Now that we know that fatigue is not exhaustion, does that mean that we can trick the brain to never feel fatigue anymore? Unfortunately no. No matter what, we will still feel the effects of fatigue the same way we will always have things that trigger fear and anxiety.

However there are tactics that we can use to fight against fatigue:

1.    Remember what’s happening

When the feeling of fatigue hits, simply remember that fatigue is not exhaustion. Remind yourself that your body is still strong and empower yourself to keep going. That simple reminder will send a message back to the brain that you are not in any real danger and decrease your feeling of fatigue. [4]

2.    Use the “chunking” technique

If you are on mile 1 of a 7 mile run and starting to feel fatigued, your brain will send even more messages to your body to “STOP”. It will do this because it knows how much farther you need to go. Instead, use the chunking technique to focus your mind on simply getting through the next mile. If your brain is focused on what it believes it can accomplish, it will lower the amount of fatigue in your body. [5]

3.    Find inspiration

Joe DeSena was able to finish the Utah Ironman because the one-legged woman running by inspired him. It took his mind off of his own body and onto the sheer determination she had to overcome her physical obstacles. When you’re feeling fatigued, find your source of inspiration that will keep you strong. [6]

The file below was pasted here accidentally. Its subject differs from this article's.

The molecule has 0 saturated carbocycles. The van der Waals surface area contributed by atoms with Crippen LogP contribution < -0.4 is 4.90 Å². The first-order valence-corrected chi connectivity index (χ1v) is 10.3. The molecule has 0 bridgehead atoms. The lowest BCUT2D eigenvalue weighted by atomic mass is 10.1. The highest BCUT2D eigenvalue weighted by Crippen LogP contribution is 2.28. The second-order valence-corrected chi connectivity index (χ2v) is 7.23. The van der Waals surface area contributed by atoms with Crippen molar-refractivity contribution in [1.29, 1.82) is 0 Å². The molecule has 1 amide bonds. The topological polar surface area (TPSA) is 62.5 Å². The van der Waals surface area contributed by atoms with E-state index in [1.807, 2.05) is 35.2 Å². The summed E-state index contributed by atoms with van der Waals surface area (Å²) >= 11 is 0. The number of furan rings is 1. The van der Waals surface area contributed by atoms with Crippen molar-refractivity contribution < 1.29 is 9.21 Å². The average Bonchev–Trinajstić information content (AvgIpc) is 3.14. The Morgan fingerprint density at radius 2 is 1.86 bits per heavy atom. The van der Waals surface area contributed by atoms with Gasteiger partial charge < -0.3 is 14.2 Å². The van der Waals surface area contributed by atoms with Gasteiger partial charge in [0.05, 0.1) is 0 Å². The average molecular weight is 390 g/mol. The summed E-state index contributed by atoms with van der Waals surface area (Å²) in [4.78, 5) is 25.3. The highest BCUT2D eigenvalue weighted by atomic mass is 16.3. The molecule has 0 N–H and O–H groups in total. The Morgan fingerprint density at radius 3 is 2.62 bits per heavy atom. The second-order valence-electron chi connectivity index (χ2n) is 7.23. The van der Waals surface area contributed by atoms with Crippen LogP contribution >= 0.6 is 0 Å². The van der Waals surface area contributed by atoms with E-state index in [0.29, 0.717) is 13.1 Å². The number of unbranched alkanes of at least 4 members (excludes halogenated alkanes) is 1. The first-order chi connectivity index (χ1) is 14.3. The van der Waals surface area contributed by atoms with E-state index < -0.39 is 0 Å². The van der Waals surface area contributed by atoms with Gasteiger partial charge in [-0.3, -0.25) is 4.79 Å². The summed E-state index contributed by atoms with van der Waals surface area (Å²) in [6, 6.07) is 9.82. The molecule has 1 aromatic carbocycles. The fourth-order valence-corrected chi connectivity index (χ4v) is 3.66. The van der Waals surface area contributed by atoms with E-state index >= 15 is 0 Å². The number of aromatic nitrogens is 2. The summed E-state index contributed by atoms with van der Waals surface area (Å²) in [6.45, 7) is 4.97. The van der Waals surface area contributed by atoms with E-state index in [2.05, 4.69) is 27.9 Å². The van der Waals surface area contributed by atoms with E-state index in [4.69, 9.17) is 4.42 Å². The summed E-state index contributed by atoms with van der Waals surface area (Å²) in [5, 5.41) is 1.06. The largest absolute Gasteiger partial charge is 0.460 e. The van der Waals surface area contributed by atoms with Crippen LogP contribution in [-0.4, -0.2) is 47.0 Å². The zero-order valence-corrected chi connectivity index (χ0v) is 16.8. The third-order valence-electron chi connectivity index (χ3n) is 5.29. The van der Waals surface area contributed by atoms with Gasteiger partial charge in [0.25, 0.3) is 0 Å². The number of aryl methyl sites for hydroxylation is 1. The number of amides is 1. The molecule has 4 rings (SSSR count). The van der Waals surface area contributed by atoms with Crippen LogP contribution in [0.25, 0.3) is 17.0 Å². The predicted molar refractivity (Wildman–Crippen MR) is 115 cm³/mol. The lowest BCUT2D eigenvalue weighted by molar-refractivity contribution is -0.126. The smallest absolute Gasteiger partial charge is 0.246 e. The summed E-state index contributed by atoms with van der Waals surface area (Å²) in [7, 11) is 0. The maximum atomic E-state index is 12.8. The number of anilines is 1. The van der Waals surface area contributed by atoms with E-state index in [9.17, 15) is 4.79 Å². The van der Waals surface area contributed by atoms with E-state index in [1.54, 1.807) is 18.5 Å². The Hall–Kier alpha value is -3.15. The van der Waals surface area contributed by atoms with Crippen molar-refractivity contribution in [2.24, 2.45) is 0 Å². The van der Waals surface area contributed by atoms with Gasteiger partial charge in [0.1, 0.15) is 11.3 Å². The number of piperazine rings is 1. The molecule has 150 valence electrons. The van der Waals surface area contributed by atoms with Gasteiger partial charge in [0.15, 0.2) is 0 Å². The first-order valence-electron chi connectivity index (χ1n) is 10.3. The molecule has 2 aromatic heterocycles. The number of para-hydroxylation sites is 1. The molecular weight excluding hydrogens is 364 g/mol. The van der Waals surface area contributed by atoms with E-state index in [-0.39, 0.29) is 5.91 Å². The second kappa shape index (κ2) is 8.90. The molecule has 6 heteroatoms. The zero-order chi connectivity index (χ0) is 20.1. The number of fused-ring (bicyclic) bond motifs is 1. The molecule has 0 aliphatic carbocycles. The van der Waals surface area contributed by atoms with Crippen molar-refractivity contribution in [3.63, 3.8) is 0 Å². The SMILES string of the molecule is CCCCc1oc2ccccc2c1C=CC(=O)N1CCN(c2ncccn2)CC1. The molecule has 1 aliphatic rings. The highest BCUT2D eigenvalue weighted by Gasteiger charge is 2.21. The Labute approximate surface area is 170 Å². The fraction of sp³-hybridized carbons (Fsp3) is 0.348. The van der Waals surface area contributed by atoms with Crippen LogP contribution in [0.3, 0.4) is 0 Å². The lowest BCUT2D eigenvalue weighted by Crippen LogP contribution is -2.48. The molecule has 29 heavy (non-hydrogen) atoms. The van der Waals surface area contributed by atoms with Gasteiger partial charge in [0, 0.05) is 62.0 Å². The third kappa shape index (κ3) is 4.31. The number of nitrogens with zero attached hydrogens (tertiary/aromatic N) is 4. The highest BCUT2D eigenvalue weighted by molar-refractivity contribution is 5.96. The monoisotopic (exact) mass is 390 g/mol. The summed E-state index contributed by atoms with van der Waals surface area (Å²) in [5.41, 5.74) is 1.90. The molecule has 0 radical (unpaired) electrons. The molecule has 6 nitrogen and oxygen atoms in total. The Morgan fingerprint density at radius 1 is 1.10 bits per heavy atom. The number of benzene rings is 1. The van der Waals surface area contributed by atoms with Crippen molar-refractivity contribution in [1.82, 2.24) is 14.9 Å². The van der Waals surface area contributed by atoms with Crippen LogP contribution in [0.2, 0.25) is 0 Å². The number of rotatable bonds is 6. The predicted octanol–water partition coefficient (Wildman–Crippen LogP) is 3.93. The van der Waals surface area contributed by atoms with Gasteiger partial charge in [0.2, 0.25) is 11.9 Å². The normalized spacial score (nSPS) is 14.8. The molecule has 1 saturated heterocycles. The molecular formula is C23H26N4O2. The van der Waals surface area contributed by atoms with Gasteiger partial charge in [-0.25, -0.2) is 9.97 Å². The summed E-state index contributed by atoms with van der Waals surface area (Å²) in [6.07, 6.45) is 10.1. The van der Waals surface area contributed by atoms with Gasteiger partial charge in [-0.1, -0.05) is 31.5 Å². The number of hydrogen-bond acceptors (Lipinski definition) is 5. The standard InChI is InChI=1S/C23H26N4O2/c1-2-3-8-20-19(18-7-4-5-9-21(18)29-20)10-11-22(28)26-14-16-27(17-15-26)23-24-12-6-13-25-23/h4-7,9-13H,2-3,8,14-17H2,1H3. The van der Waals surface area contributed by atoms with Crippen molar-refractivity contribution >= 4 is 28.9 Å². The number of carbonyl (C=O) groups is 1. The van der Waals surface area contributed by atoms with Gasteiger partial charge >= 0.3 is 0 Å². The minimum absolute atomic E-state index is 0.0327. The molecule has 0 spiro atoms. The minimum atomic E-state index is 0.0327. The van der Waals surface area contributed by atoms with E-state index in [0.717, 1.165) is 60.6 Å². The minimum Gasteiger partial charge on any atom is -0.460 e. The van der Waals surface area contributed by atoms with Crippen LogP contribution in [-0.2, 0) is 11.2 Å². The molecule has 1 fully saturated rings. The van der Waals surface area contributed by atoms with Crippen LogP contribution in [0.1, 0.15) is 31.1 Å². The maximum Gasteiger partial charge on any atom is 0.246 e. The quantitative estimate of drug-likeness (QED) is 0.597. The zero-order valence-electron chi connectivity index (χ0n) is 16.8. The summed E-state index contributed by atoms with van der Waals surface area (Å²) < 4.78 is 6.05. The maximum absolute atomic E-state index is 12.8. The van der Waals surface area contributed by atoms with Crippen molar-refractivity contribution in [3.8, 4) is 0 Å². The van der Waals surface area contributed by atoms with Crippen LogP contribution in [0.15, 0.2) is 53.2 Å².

Remember why you are doing what you are doing and believe in yourself. This will focus your mind on the thing you’re fighting for, rather than the pain you’re feeling, which will lower your fatigue. 


At some point, every single one of us has experienced fatigue. Until recently, we as a society have taken that fatigue to mean that we cannot physically continue. Now we know that this is not the case. Fatigue is not a physiological reaction to physical exertion, it is an emotional response to help us conserve energy resources.

This is why we hear incredible stories about people like Joe DeSena pushing themselves beyond their previous limitations. The next time your mind tries to tell your body that you’re fatigued, remember what’s happening, focus on what you can accomplish and find your inspiration to keep going. You have no idea what your real limits are!


  1. Helm, Burt. "Joe De Sena's Spartan Empire." Mensjournal.com. N.p., 21 Apr. 2014. Web.
  2. Hill, A. V., C. N. H. Long, and H. Lupton. "Muscular Exercise, Lactic Acid, and the Supply and Utilisation of Oxygen." Proceedings of the Royal Society B: Biological Sciences 96.679 (1924): 438-75. Web.
  3. Noakes, T. D. "From Catastrophe to Complexity: A Novel Model of Integrative Central Neural Regulation of Effort and Fatigue during Exercise in Humans: Summary and Conclusions." British Journal of Sports Medicine 39.2 (2005): 120-24. Web.
  4. Job, V., C. S. Dweck, and G. M. Walton. "Ego Depletion--Is It All in Your Head?: Implicit Theories About Willpower Affect Self-Regulation." Psychological Science 21.11 (2010): 1686-693. Web.
  5. Baumeister, Roy F., and John Tierney. Willpower: Rediscovering the Greatest Human Strength. New York: Penguin, 2011.
  6. Muraven, Mark, and Elisaveta Slessareva. "Mechanisms of Self-Control Failure: Motivation and Limited Resources." Personality and Social Psychology Bulletin 29.7 (2003): 894-906.